Dr. Richard Peltier of the University of Massachusetts Amherst School of Public Health and Health Sciences is leading one of two research teams from the campus awarded funding from the Worldwide Universities Network (WUN) to initiate global projects designed to ultimately impact millions of people in the developing world.
Dr. Peltier’s Air Sensors Everywhere project aims to develop a framework for distributed systems of low-cost air pollution sensing hardware and software that can be used to address a global pandemic responsible for millions of premature deaths and altering the global climate balance. The team, co-led by UMass Amherst Professor of Environmental Conservation and Public Policy Dr. Charles Schweik, includes 14 experts from 13 institutions in Australia, Bangladesh, Canada, Germany, Ghana, Nepal, the United Kingdom and the United States.
Air Sensors Everywhere will produce open-source and freely available software, coupled with hardware that is both inexpensive to obtain and easy to assemble, for pilot demonstrations in developing countries. These resources will be provided freely to project collaborators, as well as to anyone with Internet access, with the goal of ultimately empowering millions of people to build upon these developments and construct a highly scalable and utilitarian instrument base capable of answering a wide range of questions on worldwide air quality.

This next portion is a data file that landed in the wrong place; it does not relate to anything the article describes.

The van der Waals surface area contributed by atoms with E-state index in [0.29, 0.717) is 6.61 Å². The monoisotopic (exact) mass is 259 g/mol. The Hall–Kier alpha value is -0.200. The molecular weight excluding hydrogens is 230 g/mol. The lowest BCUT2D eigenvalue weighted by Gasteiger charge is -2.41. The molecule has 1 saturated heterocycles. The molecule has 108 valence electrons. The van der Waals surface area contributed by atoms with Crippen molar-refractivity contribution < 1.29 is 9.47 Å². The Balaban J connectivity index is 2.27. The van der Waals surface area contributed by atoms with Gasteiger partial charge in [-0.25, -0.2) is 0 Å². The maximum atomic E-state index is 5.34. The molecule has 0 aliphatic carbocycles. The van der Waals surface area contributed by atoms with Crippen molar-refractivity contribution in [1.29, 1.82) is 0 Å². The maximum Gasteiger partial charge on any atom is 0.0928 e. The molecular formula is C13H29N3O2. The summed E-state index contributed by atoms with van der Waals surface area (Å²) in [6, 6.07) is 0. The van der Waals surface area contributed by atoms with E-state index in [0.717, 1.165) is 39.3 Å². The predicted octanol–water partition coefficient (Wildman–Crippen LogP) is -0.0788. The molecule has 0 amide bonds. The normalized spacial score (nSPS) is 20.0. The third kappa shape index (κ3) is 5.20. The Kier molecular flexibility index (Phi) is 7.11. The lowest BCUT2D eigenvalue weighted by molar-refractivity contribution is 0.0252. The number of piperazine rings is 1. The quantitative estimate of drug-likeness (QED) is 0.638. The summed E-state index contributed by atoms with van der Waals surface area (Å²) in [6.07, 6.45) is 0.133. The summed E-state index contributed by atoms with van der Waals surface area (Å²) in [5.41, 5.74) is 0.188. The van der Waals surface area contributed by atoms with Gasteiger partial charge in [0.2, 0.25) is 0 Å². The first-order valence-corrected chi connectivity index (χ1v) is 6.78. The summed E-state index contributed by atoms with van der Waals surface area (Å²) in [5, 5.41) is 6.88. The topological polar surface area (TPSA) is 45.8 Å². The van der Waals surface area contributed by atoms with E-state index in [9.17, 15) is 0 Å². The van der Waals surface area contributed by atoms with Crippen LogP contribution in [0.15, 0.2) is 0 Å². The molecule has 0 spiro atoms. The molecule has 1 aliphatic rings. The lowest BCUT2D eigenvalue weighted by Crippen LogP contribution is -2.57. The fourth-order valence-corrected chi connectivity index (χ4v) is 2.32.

“This is a truly innovative research project that will have major impact in both the public health and climate change spheres,” said Dr. John Hearn, executive director of WUN. “The captivating element is the fact that it will provide open-source, scalable information to millions of people and empowering communities.”
Total support for Dr. Peltier’s project, including WUN funds and matching amounts by participating universities, is €11,000.
This is UMass Amherst’s first year as a member of WUN, an 18-university global higher education and research network spanning 10 countries on five continents that is dedicated to developing innovative solutions to some of the world’s most significant challenges. The seed grants from WUN’s Research Development Fund will enable the projects to build an initial track record to attract long-term funding from the public sector, foundations, and industry.
A team led by Dr. Om Parkash of the Stockbridge School of Agriculture also was awarded funding from WUN. In recognizing the grants, Dr. Elizabeth Chilton, associate vice chancellor for research and engagement, and the UMass Amherst coordinator for WUN, said, “These projects represent two fine examples of the breadth of talent and vision that UMass Amherst researchers bring to the challenge of helping to address global challenges. Our faculty members look forward to collaborating with academic partners around the world in many ways. Our university’s membership in WUN gives them an excellent platform for finding partners and teaming up on important projects such as these.”